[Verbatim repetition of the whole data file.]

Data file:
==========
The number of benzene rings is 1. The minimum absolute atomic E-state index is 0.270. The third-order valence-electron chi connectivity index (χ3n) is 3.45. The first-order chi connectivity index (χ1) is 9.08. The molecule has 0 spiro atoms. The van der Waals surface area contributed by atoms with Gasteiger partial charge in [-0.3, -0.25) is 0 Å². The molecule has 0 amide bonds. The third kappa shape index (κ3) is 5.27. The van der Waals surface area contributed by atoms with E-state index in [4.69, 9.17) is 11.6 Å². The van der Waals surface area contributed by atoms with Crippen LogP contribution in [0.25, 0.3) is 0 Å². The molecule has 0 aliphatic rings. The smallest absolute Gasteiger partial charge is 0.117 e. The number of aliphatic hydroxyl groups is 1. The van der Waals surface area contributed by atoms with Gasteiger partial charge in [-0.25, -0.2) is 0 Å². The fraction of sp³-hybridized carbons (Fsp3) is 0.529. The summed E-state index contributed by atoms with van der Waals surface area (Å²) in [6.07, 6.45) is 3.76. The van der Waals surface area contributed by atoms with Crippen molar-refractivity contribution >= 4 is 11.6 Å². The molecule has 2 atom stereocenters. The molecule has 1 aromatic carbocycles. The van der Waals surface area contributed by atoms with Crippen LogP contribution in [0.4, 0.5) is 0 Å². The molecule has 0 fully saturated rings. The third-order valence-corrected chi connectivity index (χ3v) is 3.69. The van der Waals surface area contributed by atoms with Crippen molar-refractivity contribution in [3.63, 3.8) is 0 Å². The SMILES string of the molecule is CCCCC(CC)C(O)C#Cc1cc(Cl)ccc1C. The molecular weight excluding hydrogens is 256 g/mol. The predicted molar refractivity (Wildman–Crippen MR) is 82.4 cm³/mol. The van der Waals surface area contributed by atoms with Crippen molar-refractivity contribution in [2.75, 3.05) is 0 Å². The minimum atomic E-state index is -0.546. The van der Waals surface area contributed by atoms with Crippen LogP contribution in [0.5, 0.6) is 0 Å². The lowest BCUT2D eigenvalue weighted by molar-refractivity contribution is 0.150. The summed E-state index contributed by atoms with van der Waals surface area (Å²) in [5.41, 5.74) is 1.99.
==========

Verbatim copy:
The number of benzene rings is 1. The minimum absolute atomic E-state index is 0.270. The third-order valence-electron chi connectivity index (χ3n) is 3.45. The first-order chi connectivity index (χ1) is 9.08. The molecule has 0 spiro atoms. The van der Waals surface area contributed by atoms with Gasteiger partial charge in [-0.3, -0.25) is 0 Å². The molecule has 0 amide bonds. The third kappa shape index (κ3) is 5.27. The van der Waals surface area contributed by atoms with E-state index in [4.69, 9.17) is 11.6 Å². The van der Waals surface area contributed by atoms with Crippen LogP contribution in [0.25, 0.3) is 0 Å². The molecule has 0 aliphatic rings. The smallest absolute Gasteiger partial charge is 0.117 e. The number of aliphatic hydroxyl groups is 1. The van der Waals surface area contributed by atoms with Gasteiger partial charge in [-0.25, -0.2) is 0 Å². The fraction of sp³-hybridized carbons (Fsp3) is 0.529. The summed E-state index contributed by atoms with van der Waals surface area (Å²) in [6.07, 6.45) is 3.76. The van der Waals surface area contributed by atoms with Crippen molar-refractivity contribution >= 4 is 11.6 Å². The molecule has 2 atom stereocenters. The molecule has 1 aromatic carbocycles. The van der Waals surface area contributed by atoms with Crippen LogP contribution in [0.4, 0.5) is 0 Å². The molecule has 0 fully saturated rings. The third-order valence-corrected chi connectivity index (χ3v) is 3.69. The van der Waals surface area contributed by atoms with Crippen molar-refractivity contribution in [3.63, 3.8) is 0 Å². The SMILES string of the molecule is CCCCC(CC)C(O)C#Cc1cc(Cl)ccc1C. The molecular weight excluding hydrogens is 256 g/mol. The predicted molar refractivity (Wildman–Crippen MR) is 82.4 cm³/mol. The van der Waals surface area contributed by atoms with Crippen molar-refractivity contribution in [2.75, 3.05) is 0 Å². The minimum atomic E-state index is -0.546. The van der Waals surface area contributed by atoms with Crippen LogP contribution in [0.5, 0.6) is 0 Å². The lowest BCUT2D eigenvalue weighted by molar-refractivity contribution is 0.150. The summed E-state index contributed by atoms with van der Waals surface area (Å²) in [5.41, 5.74) is 1.99.